We are opening a video game store... tell us what you look for when you shop mom and pop for retro games

https://www.youtube.com/watch?v=kA6sPzAKUmo thats what our store looks like so far. Any Ideas or comments would really help us out. We’re located in Cincinnati , Ohio

That looks like a pretty neat store!


I definitely look for a guarantee of some sort when buying used hardware in person. 30 days minimum. I also prefer to shop somewhere with an on-site modder who can take care of all my modding and repair needs.

On the software front, have a unified price system for games. I hate picking up two copies of the same game in similar condition and seeing different prices for them at the same store. It should not happen.

Although it’s tough, also try to undercut eBay prices as much as possible. Or give deals if you buy multiple games over a certain value. People will want a price incentive to shop with you, especially as you get your feet wet.

Good luck!! And congrats on the new store!!

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Thanks! Yeah we try and stick to the current market of retail. If there are two carts of a game and ones label looks better, its the same price unless its CIB. Good suggestion on the modding front!

Best of luck on your store, looks good.

For me, let me tell what I don’t like on my local retro store, so you can avoid that If possible.

  • I see a game on their online inventory, but the person cant find It inside their store. Lots of Lost Sales because of that.
  • Import section: If a game have a english name on the spine (like most PS1, Sat and DC games), please makes the english side for consumer browsing. Makes casual browsing the import section harder than It should.

Hello! I go to a lot of local game stores when I travel. Here’s what I see…

  • You’re being too trusting of your customers. Anything over $20 that’s retro should be under glass. I see that everywhere I go anymore which tells me theft is a real issue, especially of cart only product. They basically only leave out the boxed stuff and even then the books/discs/carts are behind the counter. Sad, but true.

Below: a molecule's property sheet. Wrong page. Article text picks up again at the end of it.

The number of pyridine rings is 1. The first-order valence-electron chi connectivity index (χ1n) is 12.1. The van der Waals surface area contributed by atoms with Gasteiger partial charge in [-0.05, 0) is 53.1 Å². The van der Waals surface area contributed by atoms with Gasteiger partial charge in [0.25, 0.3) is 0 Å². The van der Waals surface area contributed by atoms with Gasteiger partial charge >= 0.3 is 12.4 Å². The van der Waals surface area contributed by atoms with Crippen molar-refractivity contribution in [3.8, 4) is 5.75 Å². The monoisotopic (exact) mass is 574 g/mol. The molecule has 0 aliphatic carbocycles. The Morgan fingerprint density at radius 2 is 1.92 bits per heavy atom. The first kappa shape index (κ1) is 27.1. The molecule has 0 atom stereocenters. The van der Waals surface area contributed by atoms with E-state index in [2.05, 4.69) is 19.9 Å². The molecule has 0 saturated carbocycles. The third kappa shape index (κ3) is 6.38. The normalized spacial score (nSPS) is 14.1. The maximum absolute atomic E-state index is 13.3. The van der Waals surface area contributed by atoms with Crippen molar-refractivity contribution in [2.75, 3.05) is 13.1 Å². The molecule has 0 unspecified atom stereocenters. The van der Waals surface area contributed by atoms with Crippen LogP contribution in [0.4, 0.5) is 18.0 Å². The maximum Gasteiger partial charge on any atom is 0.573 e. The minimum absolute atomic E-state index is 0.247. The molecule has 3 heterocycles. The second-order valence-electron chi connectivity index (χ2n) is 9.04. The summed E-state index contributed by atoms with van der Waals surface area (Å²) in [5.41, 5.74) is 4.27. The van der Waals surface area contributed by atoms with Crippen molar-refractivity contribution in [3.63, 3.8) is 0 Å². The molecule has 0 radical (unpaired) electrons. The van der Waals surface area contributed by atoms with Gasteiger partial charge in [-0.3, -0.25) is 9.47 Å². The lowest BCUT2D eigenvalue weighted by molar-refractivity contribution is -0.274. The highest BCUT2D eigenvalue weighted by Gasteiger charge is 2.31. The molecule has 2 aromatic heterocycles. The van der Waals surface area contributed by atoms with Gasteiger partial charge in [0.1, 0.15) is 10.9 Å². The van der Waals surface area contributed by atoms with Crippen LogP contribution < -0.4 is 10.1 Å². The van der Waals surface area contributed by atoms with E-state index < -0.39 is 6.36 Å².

• I see prices on everything for the most part that are visible. This is good! Anything in a glass case should have a visible price. Saves you time because otherwise I’ve got to ask you to see a lot of stuff. Just Press Play in Lancaster is notorious for not doing this.
  • As Shinjiri says, if you get imports, label them in english. I know a lot of stuff by sight, but not everything. Again, it saves you time. Time you need to watch your stock.
  • Be consistent on pricing. As noted above, one price for cart only and one price for boxed and one price for complete and one price for sealed (if you do any sealed) should be standard. You can adjust up and down over time… which brings me to…
  • Don’t sit on stuff! If it’s not selling, the price is probably too high. Run a 10% off sale on all your glass case stuff, or a buy 2 get 1 on only the stuff NOT in a case. Things like that. They work.
  • Make sure you keep the place neat and clean and don’t let things pile up in the back! Nothing irritates me more than seeing a pile of games I can’t even look at to buy and if I ask, being told “We haven’t had time to go through those.” Keep them out of sight until you’re ready to sell them.